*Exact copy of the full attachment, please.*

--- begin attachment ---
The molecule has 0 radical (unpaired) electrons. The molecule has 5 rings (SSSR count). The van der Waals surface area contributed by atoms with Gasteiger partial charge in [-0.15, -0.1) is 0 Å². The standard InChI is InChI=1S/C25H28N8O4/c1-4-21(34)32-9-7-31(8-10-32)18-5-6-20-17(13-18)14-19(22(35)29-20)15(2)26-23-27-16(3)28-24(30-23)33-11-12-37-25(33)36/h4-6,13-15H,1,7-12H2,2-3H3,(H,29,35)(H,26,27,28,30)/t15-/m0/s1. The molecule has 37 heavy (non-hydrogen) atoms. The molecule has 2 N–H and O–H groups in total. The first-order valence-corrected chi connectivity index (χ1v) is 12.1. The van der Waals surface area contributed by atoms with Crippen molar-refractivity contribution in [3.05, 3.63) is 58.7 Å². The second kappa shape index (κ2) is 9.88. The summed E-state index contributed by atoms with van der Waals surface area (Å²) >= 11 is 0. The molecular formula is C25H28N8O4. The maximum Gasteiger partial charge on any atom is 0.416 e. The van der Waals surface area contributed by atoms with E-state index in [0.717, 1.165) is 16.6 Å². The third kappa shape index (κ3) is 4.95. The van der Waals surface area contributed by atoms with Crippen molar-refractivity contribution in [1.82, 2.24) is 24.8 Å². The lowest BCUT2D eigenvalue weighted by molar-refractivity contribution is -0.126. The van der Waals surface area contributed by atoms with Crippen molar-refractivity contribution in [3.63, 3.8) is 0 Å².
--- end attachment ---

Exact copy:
The molecule has 0 radical (unpaired) electrons. The molecule has 5 rings (SSSR count). The van der Waals surface area contributed by atoms with Gasteiger partial charge in [-0.15, -0.1) is 0 Å². The standard InChI is InChI=1S/C25H28N8O4/c1-4-21(34)32-9-7-31(8-10-32)18-5-6-20-17(13-18)14-19(22(35)29-20)15(2)26-23-27-16(3)28-24(30-23)33-11-12-37-25(33)36/h4-6,13-15H,1,7-12H2,2-3H3,(H,29,35)(H,26,27,28,30)/t15-/m0/s1. The molecule has 37 heavy (non-hydrogen) atoms. The molecule has 2 N–H and O–H groups in total. The first-order valence-corrected chi connectivity index (χ1v) is 12.1. The van der Waals surface area contributed by atoms with Crippen molar-refractivity contribution in [3.05, 3.63) is 58.7 Å². The second kappa shape index (κ2) is 9.88. The summed E-state index contributed by atoms with van der Waals surface area (Å²) >= 11 is 0. The molecular formula is C25H28N8O4. The maximum Gasteiger partial charge on any atom is 0.416 e. The van der Waals surface area contributed by atoms with E-state index in [0.717, 1.165) is 16.6 Å². The third kappa shape index (κ3) is 4.95. The van der Waals surface area contributed by atoms with Crippen molar-refractivity contribution in [1.82, 2.24) is 24.8 Å². The lowest BCUT2D eigenvalue weighted by molar-refractivity contribution is -0.126. The van der Waals surface area contributed by atoms with Crippen molar-refractivity contribution in [3.63, 3.8) is 0 Å².